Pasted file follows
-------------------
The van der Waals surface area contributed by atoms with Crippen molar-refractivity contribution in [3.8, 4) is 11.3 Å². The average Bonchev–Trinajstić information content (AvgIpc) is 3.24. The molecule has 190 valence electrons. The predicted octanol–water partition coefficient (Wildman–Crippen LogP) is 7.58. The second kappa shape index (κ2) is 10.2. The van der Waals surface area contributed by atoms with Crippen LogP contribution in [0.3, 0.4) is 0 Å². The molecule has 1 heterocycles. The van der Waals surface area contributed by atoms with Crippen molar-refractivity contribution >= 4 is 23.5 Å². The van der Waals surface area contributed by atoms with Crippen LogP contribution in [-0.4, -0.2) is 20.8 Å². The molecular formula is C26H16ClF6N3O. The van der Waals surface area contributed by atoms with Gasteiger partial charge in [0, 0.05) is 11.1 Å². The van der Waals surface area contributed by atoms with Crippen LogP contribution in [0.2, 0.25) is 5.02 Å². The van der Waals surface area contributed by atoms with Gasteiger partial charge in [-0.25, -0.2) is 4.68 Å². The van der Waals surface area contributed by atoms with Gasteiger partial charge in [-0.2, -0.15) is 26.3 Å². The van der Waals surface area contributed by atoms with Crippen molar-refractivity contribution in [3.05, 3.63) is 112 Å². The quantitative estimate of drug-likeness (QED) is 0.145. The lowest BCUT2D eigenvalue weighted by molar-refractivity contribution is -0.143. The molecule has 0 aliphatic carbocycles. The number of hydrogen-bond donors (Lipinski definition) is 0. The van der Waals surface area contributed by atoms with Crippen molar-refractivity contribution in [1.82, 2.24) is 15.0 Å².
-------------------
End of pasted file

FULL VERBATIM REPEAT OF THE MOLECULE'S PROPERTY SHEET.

The van der Waals surface area contributed by atoms with Crippen molar-refractivity contribution in [3.8, 4) is 11.3 Å². The average Bonchev–Trinajstić information content (AvgIpc) is 3.24. The molecule has 190 valence electrons. The predicted octanol–water partition coefficient (Wildman–Crippen LogP) is 7.58. The second kappa shape index (κ2) is 10.2. The van der Waals surface area contributed by atoms with Crippen LogP contribution in [0.3, 0.4) is 0 Å². The molecule has 1 heterocycles. The van der Waals surface area contributed by atoms with Crippen molar-refractivity contribution >= 4 is 23.5 Å². The van der Waals surface area contributed by atoms with Crippen LogP contribution in [-0.4, -0.2) is 20.8 Å². The molecular formula is C26H16ClF6N3O. The van der Waals surface area contributed by atoms with Gasteiger partial charge in [0, 0.05) is 11.1 Å². The van der Waals surface area contributed by atoms with Crippen LogP contribution in [0.2, 0.25) is 5.02 Å². The van der Waals surface area contributed by atoms with Gasteiger partial charge in [-0.25, -0.2) is 4.68 Å². The van der Waals surface area contributed by atoms with Gasteiger partial charge in [-0.2, -0.15) is 26.3 Å². The van der Waals surface area contributed by atoms with Crippen molar-refractivity contribution in [3.05, 3.63) is 112 Å². The quantitative estimate of drug-likeness (QED) is 0.145. The lowest BCUT2D eigenvalue weighted by molar-refractivity contribution is -0.143. The molecule has 0 aliphatic carbocycles. The number of hydrogen-bond donors (Lipinski definition) is 0. The van der Waals surface area contributed by atoms with Crippen molar-refractivity contribution in [1.82, 2.24) is 15.0 Å².